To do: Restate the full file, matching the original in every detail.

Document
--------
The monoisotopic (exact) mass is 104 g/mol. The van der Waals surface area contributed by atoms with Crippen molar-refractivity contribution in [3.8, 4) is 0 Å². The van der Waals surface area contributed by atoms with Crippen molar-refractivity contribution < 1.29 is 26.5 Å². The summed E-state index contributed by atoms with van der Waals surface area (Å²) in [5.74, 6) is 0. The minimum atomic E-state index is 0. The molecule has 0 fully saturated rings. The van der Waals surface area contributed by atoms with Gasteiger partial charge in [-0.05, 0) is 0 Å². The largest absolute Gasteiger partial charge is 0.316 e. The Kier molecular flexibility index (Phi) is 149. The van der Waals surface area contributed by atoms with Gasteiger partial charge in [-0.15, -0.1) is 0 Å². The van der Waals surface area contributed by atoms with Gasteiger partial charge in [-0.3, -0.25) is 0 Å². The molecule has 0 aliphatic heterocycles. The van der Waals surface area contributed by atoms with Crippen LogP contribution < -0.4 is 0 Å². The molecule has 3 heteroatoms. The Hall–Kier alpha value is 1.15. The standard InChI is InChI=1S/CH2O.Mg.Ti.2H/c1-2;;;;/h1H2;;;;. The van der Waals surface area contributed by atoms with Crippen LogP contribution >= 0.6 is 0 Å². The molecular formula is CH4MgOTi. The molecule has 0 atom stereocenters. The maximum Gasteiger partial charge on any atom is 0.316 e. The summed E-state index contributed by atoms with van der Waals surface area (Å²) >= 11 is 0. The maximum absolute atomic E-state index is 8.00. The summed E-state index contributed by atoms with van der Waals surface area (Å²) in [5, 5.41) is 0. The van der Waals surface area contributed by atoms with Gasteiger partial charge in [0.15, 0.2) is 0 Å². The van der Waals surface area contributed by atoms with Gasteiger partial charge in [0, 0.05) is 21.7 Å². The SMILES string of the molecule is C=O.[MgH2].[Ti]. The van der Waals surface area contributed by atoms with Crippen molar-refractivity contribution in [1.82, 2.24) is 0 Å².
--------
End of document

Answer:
The monoisotopic (exact) mass is 104 g/mol. The van der Waals surface area contributed by atoms with Crippen molar-refractivity contribution in [3.8, 4) is 0 Å². The van der Waals surface area contributed by atoms with Crippen molar-refractivity contribution < 1.29 is 26.5 Å². The summed E-state index contributed by atoms with van der Waals surface area (Å²) in [5.74, 6) is 0. The minimum atomic E-state index is 0. The molecule has 0 fully saturated rings. The van der Waals surface area contributed by atoms with Gasteiger partial charge in [-0.05, 0) is 0 Å². The largest absolute Gasteiger partial charge is 0.316 e. The Kier molecular flexibility index (Phi) is 149. The van der Waals surface area contributed by atoms with Gasteiger partial charge in [-0.15, -0.1) is 0 Å². The van der Waals surface area contributed by atoms with Gasteiger partial charge in [-0.3, -0.25) is 0 Å². The molecule has 0 aliphatic heterocycles. The van der Waals surface area contributed by atoms with Crippen LogP contribution < -0.4 is 0 Å². The molecule has 3 heteroatoms. The Hall–Kier alpha value is 1.15. The standard InChI is InChI=1S/CH2O.Mg.Ti.2H/c1-2;;;;/h1H2;;;;. The van der Waals surface area contributed by atoms with Crippen LogP contribution >= 0.6 is 0 Å². The molecular formula is CH4MgOTi. The molecule has 0 atom stereocenters. The maximum Gasteiger partial charge on any atom is 0.316 e. The summed E-state index contributed by atoms with van der Waals surface area (Å²) >= 11 is 0. The maximum absolute atomic E-state index is 8.00. The summed E-state index contributed by atoms with van der Waals surface area (Å²) in [5, 5.41) is 0. The van der Waals surface area contributed by atoms with Gasteiger partial charge in [0.15, 0.2) is 0 Å². The van der Waals surface area contributed by atoms with Gasteiger partial charge in [0, 0.05) is 21.7 Å². The SMILES string of the molecule is C=O.[MgH2].[Ti]. The van der Waals surface area contributed by atoms with Crippen molar-refractivity contribution in [1.82, 2.24) is 0 Å².